It is a Star Wars movie.

Solo is played by Alden Ehenriech, Ki’ra is played by Emilia Clarke of Game of Thrones Fame.  Lando Calrissian is played to perfection by Donald Glover, who sounds exactly like Billy Dee Williams who played Lando in the original trilogy.

Chewbacca is played by Joonas Suomato.  And Woody Harrleson plays Tobias Beckett a criminal who is the head of his own crew.  Thadie Newton plays his wife Val Beckett, and Jon Favereu voices Rio Durant, a new type of alien in the Star Wars universe and a member of Beckett’s crew.

The movie begins with Han as a young man on his home world of Corellia, which is ruled by gangsters.

I liked this part.  It is always cool to see new parts of the Star Wars universe.  He and his girlfriend Ki’ra are desperate to escape.  Han manages to steal some hyperfuel during a deal gone wrong, and it’s their hope to sell the fuel on the blackmarket for enough money to own their own ship and get away.  But in order to get off of the planet they must go through an Imperial check-point where they are discovered with the fuel.  Ki’ra is captured by the Empire.  In hopes of making it back to Corelia to find Ki’ra Han enlists in the Empire, in hopes of being a pilot.  As with most plans, he doesn’t become a pilot, but an infantryman.  Flash forward three years and Han is still not a pilot and is stuck as a “mudhead” and in the middle of a battle he meets Beckett.

The movie moves through it’s checklist of who he needs to meet.

When Solo meets Chewie, for my money this is one of the best scenes in the entire Star Wars series.  It is fun and a blast.  I wasn’t sure how he would meet Han, but the scene works very well.

We move through a cool train robbery with Solo and Beckett’s crew.

And then onto meeting Crime Lord Dryden Vos, played by Paul Bethany.  After owing Vos more money, Beckett, Han, Chewie, and Ki’ra head to meet Lando because he has a fast ship.

And from here the movie really takes off.  

I am not going to spoil anymore of the movie.  There isn’t a lot to spoil, but there is some.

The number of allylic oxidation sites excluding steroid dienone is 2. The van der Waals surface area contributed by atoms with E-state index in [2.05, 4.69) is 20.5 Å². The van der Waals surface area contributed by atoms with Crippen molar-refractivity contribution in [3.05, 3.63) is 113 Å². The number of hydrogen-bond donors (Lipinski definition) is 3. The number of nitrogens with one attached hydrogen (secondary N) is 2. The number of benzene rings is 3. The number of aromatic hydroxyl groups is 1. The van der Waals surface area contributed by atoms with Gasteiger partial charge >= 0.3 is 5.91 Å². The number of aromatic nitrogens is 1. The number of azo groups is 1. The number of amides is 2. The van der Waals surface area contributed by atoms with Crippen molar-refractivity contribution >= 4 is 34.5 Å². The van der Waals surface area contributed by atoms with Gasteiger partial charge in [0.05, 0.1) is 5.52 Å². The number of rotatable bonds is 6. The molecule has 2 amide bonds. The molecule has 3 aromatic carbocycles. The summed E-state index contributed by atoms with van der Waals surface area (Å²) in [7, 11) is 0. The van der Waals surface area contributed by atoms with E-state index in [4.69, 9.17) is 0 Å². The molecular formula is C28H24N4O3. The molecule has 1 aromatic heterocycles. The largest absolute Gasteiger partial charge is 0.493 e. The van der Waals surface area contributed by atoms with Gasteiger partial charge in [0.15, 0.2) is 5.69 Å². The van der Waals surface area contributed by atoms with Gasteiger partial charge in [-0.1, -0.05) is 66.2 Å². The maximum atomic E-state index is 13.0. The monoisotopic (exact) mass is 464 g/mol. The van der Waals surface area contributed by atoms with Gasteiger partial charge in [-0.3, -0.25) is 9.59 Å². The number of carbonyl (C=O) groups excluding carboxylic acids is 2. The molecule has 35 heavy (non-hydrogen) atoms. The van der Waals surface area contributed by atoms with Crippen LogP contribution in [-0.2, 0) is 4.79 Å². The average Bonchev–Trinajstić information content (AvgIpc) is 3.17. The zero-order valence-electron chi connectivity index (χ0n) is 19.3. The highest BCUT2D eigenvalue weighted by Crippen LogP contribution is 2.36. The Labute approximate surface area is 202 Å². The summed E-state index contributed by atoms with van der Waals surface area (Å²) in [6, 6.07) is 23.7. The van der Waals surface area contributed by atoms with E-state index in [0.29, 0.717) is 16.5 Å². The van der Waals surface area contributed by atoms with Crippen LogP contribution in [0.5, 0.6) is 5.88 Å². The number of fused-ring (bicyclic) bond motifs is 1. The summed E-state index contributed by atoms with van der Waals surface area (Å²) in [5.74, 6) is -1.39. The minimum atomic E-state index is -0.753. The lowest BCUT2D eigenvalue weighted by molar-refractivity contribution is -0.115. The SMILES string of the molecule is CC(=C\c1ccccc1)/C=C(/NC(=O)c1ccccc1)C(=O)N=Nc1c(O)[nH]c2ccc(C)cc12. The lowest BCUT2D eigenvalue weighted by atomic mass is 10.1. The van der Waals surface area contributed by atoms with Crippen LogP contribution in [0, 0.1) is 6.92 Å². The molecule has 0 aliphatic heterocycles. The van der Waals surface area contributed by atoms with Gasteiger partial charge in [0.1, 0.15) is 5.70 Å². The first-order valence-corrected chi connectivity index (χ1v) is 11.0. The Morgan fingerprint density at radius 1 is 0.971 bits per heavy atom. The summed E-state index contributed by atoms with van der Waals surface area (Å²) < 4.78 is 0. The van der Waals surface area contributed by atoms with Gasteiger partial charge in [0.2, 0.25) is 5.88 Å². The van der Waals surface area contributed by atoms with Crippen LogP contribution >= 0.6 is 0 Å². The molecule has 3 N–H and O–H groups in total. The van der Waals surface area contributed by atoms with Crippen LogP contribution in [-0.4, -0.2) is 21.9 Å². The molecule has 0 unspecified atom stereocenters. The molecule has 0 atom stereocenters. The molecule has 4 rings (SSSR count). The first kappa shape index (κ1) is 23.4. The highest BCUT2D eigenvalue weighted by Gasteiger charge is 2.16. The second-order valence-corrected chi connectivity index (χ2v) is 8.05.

The second half of the movie really takes off.  There is a surprise character at the end that connects the movie with the television shows.  There is a nod to the idea that Han does shoot first.  And we see Han prepare to go meet Jabba.

Final Thoughts

The movie doesn’t break new ground like The Last Jedi, but it is fun.  If you enjoyed the original Star Wars trilogy I recommend seeing this in the theater as Star Wars movies are meant to be seen.  It is a fun Saturday matinee flick as the original Star Wars movies were meant to be.

Atomic Blone Review

Atomic Blonde is a visceral experience.

Based on a the graphic novel, The Coldest City, by Antony Johnson and Sam Hart.

The time is 1989 just days before the fall of the Berlin Wall.  Which occurred when I was in high school, but now seems to be a time regulated to history books.  By setting it during this time, we can now tell spy stories between waring states, as opposed to hidden terror threats.  The good ol’ days of spy stories.

Directed by David Leitch, who was a co-director on the first John Wick movie.  David Leitch got his start in Hollywood as a stuntman, and it shows in Atomic Blonde.

Charlize Theron, plays Lorraine Broughton a highly skilled MI6 officer, is perfect for this role, tall, blond, attractive, and physically fit.

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James McAvoy plays David Purcvell, and John Goodman plays Emmet Kurzveld a CIA operative.

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The story is told from a deep briefing room, where a beaten and bruised Charlize Theron is telling the story of tracking down a double agent who has a list of all the spies who work for MI6.

And that’s really all you need to know for the story.

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The movie is all atmosphere and action.  And it is great action.